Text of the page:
Similarly in Aon Hewitt’s Madrid office, senior associate Aitor Corral says there is some move towards looking at alternatives such as absolute return approaches, and he says the consultancy has also been working to encourage those running pension schemes to take a more active approach to manager selection.
“In countries such as the UK trustees have no problem changing managers if they perform poorly over a few quarters. In Spain, you need a couple of years of very poor performance before anyone starts thinking about it,” he explains.
It is not just inertia, however. It’s also yields. In fact, if anything, pensions have allowed their overall reliance on bonds to grow, reckons Martínez-Aldama. While exposure to equities has dropped from perhaps 30 per cent to 20 per cent on average, high yielding debt has meant staying in bonds remained attractive.
“And not only government bonds, but corporate bonds too – in Spain and the rest of the eurozone,” he says. Time will tell how wise that proves.
As good as it gets
Perhaps most crucially, however, there’s little sign yet of any increase in occupational savings.
The OECD’s Pensions Markets in Focus study published in September put Spanish pensions at 7.8 per cent of GDP, against 88.2 per cent in the UK. Only about 20 per cent of the workforce is estimated to be covered by occupational schemes.
That doesn’t look like changing at the moment.
“The government has concen-trated on the first pillar reform not on giving incentives to develop the second,” says Spanish practice Sagardoy Abogados lawyer Gisella Rocío Alvarado Caycho.
“No one is talking about it,” agrees acting director of Madrid-based think tank the Foundation of Applied Economics Research (FEDEA) Juan Ignacio Conde-Ruiz, “not the government, nor the unions, nor employers.
“We are talking about the first pillar and even the third pillar [Conde-Ruiz reckons there could be some reductions in tax breaks there], but no one is talking about the second pillar.”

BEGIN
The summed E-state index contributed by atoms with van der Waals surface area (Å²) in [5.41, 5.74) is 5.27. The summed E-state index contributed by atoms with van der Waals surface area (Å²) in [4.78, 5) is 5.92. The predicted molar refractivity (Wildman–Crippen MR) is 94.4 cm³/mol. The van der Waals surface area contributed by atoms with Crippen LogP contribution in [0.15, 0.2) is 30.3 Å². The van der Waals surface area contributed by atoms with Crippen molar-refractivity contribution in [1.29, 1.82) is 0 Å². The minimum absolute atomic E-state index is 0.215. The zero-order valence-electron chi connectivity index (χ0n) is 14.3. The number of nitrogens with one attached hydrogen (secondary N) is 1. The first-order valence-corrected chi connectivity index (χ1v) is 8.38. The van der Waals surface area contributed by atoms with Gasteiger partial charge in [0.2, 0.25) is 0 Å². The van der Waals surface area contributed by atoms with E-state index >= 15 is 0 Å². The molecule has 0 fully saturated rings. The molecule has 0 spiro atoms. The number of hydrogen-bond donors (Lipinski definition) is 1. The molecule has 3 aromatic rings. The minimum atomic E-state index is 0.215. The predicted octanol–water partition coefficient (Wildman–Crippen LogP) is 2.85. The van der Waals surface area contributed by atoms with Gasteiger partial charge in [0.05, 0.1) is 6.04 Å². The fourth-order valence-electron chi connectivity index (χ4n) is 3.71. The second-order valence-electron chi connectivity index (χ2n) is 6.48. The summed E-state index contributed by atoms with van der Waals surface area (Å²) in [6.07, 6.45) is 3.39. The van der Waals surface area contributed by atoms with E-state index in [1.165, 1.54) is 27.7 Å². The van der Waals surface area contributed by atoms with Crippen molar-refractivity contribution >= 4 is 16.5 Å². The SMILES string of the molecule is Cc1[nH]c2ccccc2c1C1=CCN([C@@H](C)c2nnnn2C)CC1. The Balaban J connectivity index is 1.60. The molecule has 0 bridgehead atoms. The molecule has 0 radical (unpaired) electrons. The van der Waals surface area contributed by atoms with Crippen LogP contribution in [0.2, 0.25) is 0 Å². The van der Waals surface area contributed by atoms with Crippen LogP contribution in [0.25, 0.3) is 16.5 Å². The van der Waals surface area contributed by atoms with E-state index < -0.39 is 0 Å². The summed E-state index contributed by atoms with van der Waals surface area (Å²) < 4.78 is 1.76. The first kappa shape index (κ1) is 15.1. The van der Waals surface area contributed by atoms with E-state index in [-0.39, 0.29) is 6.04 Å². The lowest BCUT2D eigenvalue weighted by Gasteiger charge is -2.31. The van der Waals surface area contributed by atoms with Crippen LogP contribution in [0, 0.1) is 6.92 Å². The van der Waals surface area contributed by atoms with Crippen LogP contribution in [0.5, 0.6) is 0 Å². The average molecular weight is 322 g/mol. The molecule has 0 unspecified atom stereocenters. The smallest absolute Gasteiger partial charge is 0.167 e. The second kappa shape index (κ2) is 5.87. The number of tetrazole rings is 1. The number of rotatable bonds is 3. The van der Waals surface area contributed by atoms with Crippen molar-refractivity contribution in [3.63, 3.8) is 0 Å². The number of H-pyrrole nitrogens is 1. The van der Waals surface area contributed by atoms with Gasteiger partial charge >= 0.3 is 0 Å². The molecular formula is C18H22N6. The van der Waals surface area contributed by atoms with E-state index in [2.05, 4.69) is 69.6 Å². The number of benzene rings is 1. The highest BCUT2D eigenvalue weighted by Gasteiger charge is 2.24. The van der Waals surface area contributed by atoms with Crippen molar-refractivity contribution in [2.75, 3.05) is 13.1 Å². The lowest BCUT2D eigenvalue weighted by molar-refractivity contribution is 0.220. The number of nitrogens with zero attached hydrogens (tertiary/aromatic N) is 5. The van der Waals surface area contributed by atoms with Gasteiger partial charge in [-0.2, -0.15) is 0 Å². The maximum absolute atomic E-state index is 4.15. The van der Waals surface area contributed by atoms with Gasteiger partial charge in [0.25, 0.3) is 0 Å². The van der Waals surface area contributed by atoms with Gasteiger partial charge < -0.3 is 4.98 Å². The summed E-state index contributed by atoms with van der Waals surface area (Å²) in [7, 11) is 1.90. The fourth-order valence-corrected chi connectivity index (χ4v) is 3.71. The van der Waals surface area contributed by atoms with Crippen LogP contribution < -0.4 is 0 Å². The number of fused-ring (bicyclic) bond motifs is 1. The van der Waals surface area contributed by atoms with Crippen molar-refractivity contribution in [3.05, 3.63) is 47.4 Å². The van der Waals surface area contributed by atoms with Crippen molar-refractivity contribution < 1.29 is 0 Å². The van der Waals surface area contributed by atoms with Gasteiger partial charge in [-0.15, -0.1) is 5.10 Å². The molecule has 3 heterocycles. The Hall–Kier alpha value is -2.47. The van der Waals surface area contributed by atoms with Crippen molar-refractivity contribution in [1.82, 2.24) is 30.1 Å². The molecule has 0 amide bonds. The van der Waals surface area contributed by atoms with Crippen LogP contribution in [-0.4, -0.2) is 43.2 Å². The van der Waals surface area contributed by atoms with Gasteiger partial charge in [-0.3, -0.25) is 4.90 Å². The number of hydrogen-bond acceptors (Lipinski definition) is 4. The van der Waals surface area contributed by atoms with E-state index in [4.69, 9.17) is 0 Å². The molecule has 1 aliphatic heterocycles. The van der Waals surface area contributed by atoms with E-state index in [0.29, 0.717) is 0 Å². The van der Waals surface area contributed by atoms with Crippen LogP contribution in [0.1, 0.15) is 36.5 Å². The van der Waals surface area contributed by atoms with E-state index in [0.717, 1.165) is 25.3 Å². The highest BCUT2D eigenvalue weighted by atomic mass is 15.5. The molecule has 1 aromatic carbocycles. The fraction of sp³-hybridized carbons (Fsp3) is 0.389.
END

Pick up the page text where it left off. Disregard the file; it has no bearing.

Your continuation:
Partly, that’s not surprising. The government has no money to offer incentives, and unions are more interested in protecting jobs and wages. Employers, too, have little money to spare.
“In this economic environment companies are not going to increase their contributions,” says principal at Mercer Investment Consulting in Barcelona Xavier Bellavista, but there’s another reason too, he adds.
“Look at other countries and there is a very clear relation between the replacement ratio and the importance of the second and third pillars.”
And in that respect Spain is still surprisingly generous – even after the changes.
Despite a maximum pension of about €35,000 that can cause problems for the highest paid, for most the replacement ratio is about 80 per cent – well above the OECD average; Mercer’s recent European Institutional Marketplace Overview 2012 put it even higher, with a net replacement ratio of 91.7 per cent. Either way, it does little to encourage outside savings.
“The pensions are so generous for this generation that we don’t need to have a second pillar,” says Conde-Ruiz.
There are signs that view may be changing with the discussions over pensions. ING’s recent Europe-wide study in August showed particular concern in Spain, with 73 per cent concerned about the possibility of not having enough resources to retire (the highest in Europe). Yet attitudes change slowly; still only about a quarter of the Spanish expected to retire later as a result of the crisis, against 35 per cent in the UK.
“It’s going to be a long-term change,” reckons Bellavista.
For now, it probably just means that more cuts to the first pillar are still, indeed, to come – whatever Rajoy may say.
Written by Peter Davy, a freelance journalist